AIMResearch: Setting up the center and guiding it through its initial phase could not have been easy. What were some of the challenges and how did you overcome them?
Asking researchers to jump outside their own research discipline was quite a challenge. On the one hand, senior researchers prefer to stay in the same discipline especially when they have established a presence in the community. On the other hand, young researchers want to establish their own discipline before they venture into something new. I think a good researcher should have a wide view of science, no matter how challenging it may be. At the WPI-AIMR, I often see young researchers jumping between laboratories. There is extensive collaboration going on and I think this is a very good thing. However, the fusion of research is much bigger than just collaboration. I hope that in the near future, our researchers will go beyond collaboration and create some entirely new science.
Reforming our management system was another challenge. Most principal investigators in Japan believe in equality — everyone should get the same area of space, hire the same number of researchers and receive the same salary. Here at the WPI-AIMR, everything depends on achievement. If your results are excellent, you can hire more people and get more space. Such a management model is very rare in Japan, but I think it suits the WPI-AIMR very well.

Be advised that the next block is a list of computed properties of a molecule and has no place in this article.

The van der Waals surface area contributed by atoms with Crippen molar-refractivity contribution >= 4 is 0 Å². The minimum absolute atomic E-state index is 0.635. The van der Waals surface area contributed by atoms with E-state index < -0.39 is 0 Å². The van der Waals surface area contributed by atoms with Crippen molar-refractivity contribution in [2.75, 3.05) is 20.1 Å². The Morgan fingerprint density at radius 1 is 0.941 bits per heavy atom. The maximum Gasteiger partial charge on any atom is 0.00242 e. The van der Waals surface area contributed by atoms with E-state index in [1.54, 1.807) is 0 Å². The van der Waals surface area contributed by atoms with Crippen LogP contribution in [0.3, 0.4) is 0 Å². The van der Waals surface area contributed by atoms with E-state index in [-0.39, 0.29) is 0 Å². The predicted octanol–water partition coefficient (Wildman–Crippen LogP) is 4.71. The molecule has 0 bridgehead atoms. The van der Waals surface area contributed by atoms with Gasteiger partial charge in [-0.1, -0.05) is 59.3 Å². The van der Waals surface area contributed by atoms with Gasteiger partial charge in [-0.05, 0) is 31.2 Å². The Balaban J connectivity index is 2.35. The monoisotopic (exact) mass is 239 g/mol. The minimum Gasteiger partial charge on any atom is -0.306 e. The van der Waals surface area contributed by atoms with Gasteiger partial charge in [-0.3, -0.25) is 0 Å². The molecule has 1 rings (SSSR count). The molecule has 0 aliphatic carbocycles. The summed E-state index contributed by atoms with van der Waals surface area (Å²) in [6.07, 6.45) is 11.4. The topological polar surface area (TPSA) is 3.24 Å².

AIMResearch: A key part of the WPI Initiative is the globalization of research. What plans do you have for strengthening international collaboration?
Internationally, we have been collaborating with the University of Cambridge in the UK in bulk metallic glass research. We have also started collaborating with the Institute of Chemistry, Chinese Academy of Sciences (ICCAS) in materials research. The WPI-AIMR is strong in materials physics, while the ICCAS is strong in materials chemistry. I think this collaboration will benefit us both.
AIMResearch: Earlier this year the WPI-AIMR was evaluated by a follow-up committee to assess the progress of the project. What were their key findings and advice?